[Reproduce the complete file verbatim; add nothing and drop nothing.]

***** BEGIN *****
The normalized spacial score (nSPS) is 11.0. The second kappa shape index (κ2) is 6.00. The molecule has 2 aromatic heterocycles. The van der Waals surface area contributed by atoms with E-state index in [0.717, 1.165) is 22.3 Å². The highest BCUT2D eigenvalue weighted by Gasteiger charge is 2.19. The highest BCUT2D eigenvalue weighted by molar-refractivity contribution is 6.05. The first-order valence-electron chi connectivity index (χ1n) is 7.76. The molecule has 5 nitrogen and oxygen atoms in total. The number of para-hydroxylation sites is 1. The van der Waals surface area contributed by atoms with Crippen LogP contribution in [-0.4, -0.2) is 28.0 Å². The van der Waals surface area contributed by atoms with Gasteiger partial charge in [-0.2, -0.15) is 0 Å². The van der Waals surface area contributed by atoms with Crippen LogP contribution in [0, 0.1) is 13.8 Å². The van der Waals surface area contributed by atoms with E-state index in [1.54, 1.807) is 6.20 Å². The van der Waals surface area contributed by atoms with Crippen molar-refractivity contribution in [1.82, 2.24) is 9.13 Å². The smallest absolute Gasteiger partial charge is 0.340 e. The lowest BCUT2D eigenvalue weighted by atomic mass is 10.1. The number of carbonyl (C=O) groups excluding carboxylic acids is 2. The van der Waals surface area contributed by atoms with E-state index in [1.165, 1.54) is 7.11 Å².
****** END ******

The normalized spacial score (nSPS) is 11.0. The second kappa shape index (κ2) is 6.00. The molecule has 2 aromatic heterocycles. The van der Waals surface area contributed by atoms with E-state index in [0.717, 1.165) is 22.3 Å². The highest BCUT2D eigenvalue weighted by Gasteiger charge is 2.19. The highest BCUT2D eigenvalue weighted by molar-refractivity contribution is 6.05. The first-order valence-electron chi connectivity index (χ1n) is 7.76. The molecule has 5 nitrogen and oxygen atoms in total. The number of para-hydroxylation sites is 1. The van der Waals surface area contributed by atoms with Crippen LogP contribution in [-0.4, -0.2) is 28.0 Å². The van der Waals surface area contributed by atoms with Gasteiger partial charge in [-0.2, -0.15) is 0 Å². The van der Waals surface area contributed by atoms with Crippen LogP contribution in [0, 0.1) is 13.8 Å². The van der Waals surface area contributed by atoms with E-state index in [1.54, 1.807) is 6.20 Å². The van der Waals surface area contributed by atoms with Crippen molar-refractivity contribution in [1.82, 2.24) is 9.13 Å². The smallest absolute Gasteiger partial charge is 0.340 e. The lowest BCUT2D eigenvalue weighted by atomic mass is 10.1. The number of carbonyl (C=O) groups excluding carboxylic acids is 2. The van der Waals surface area contributed by atoms with E-state index in [1.165, 1.54) is 7.11 Å².